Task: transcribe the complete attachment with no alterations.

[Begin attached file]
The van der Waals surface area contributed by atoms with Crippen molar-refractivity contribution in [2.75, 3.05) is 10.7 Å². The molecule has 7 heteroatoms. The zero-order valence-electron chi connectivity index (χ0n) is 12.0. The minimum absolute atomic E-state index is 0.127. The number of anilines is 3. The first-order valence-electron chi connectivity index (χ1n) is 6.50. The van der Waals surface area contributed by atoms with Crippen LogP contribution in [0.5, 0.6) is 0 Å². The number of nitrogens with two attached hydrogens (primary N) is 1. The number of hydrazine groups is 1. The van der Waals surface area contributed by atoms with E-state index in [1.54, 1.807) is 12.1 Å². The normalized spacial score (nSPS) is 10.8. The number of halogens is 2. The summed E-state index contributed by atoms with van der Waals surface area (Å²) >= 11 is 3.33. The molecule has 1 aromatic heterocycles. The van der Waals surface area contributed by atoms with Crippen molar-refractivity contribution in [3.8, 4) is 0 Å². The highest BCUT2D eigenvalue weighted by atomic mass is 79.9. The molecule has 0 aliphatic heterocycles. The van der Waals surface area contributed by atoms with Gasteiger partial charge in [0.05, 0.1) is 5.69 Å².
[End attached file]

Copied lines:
The van der Waals surface area contributed by atoms with Crippen molar-refractivity contribution in [2.75, 3.05) is 10.7 Å². The molecule has 7 heteroatoms. The zero-order valence-electron chi connectivity index (χ0n) is 12.0. The minimum absolute atomic E-state index is 0.127. The number of anilines is 3. The first-order valence-electron chi connectivity index (χ1n) is 6.50. The van der Waals surface area contributed by atoms with Crippen LogP contribution in [0.5, 0.6) is 0 Å². The number of nitrogens with two attached hydrogens (primary N) is 1. The number of hydrazine groups is 1. The van der Waals surface area contributed by atoms with E-state index in [1.54, 1.807) is 12.1 Å². The normalized spacial score (nSPS) is 10.8. The number of halogens is 2. The summed E-state index contributed by atoms with van der Waals surface area (Å²) >= 11 is 3.33. The molecule has 1 aromatic heterocycles. The van der Waals surface area contributed by atoms with Crippen molar-refractivity contribution in [3.8, 4) is 0 Å². The highest BCUT2D eigenvalue weighted by atomic mass is 79.9. The molecule has 0 aliphatic heterocycles. The van der Waals surface area contributed by atoms with Gasteiger partial charge in [0.05, 0.1) is 5.69 Å².